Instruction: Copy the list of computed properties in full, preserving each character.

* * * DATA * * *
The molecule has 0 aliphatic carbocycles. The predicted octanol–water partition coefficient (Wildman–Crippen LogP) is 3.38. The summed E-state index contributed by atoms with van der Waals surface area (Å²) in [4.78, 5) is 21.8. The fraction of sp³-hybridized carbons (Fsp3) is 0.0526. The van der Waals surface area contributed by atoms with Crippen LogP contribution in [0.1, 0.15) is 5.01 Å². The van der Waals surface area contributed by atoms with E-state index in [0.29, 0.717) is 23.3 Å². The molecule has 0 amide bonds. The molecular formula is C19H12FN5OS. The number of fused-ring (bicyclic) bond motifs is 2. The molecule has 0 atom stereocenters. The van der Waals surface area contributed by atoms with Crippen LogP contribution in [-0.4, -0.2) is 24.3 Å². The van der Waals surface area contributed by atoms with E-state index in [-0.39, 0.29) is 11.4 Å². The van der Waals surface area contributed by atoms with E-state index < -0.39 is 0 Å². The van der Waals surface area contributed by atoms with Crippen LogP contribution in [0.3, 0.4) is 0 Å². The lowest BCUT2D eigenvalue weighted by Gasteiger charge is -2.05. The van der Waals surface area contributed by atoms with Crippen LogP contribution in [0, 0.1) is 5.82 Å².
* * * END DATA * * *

The molecule has 0 aliphatic carbocycles. The predicted octanol–water partition coefficient (Wildman–Crippen LogP) is 3.38. The summed E-state index contributed by atoms with van der Waals surface area (Å²) in [4.78, 5) is 21.8. The fraction of sp³-hybridized carbons (Fsp3) is 0.0526. The van der Waals surface area contributed by atoms with Crippen LogP contribution in [0.1, 0.15) is 5.01 Å². The van der Waals surface area contributed by atoms with E-state index in [0.29, 0.717) is 23.3 Å². The molecule has 0 amide bonds. The molecular formula is C19H12FN5OS. The number of fused-ring (bicyclic) bond motifs is 2. The molecule has 0 atom stereocenters. The van der Waals surface area contributed by atoms with Crippen LogP contribution in [-0.4, -0.2) is 24.3 Å². The van der Waals surface area contributed by atoms with E-state index in [-0.39, 0.29) is 11.4 Å². The van der Waals surface area contributed by atoms with E-state index < -0.39 is 0 Å². The van der Waals surface area contributed by atoms with Crippen LogP contribution in [0.3, 0.4) is 0 Å². The lowest BCUT2D eigenvalue weighted by Gasteiger charge is -2.05. The van der Waals surface area contributed by atoms with Crippen LogP contribution in [0, 0.1) is 5.82 Å².